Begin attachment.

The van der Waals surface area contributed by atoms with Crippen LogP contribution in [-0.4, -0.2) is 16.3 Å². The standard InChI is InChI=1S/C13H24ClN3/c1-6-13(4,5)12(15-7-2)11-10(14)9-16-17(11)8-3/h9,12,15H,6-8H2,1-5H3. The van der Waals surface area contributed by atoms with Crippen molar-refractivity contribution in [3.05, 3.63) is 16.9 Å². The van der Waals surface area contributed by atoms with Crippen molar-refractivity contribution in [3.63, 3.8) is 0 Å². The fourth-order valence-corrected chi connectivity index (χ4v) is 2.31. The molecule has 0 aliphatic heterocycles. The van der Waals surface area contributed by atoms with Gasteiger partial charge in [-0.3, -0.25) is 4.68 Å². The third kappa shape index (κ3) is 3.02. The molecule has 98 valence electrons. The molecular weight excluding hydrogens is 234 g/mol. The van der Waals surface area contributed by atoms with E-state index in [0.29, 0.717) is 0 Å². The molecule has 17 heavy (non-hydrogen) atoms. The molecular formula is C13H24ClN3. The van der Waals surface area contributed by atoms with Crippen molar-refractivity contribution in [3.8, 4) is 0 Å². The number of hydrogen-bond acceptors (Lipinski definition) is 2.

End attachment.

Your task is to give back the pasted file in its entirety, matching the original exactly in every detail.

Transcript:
The van der Waals surface area contributed by atoms with Crippen LogP contribution in [-0.4, -0.2) is 16.3 Å². The standard InChI is InChI=1S/C13H24ClN3/c1-6-13(4,5)12(15-7-2)11-10(14)9-16-17(11)8-3/h9,12,15H,6-8H2,1-5H3. The van der Waals surface area contributed by atoms with Crippen molar-refractivity contribution in [3.05, 3.63) is 16.9 Å². The van der Waals surface area contributed by atoms with Crippen molar-refractivity contribution in [3.63, 3.8) is 0 Å². The fourth-order valence-corrected chi connectivity index (χ4v) is 2.31. The molecule has 0 aliphatic heterocycles. The van der Waals surface area contributed by atoms with Gasteiger partial charge in [-0.3, -0.25) is 4.68 Å². The third kappa shape index (κ3) is 3.02. The molecule has 98 valence electrons. The molecular weight excluding hydrogens is 234 g/mol. The van der Waals surface area contributed by atoms with E-state index in [0.29, 0.717) is 0 Å². The molecule has 17 heavy (non-hydrogen) atoms. The molecular formula is C13H24ClN3. The van der Waals surface area contributed by atoms with Crippen molar-refractivity contribution in [3.8, 4) is 0 Å². The number of hydrogen-bond acceptors (Lipinski definition) is 2.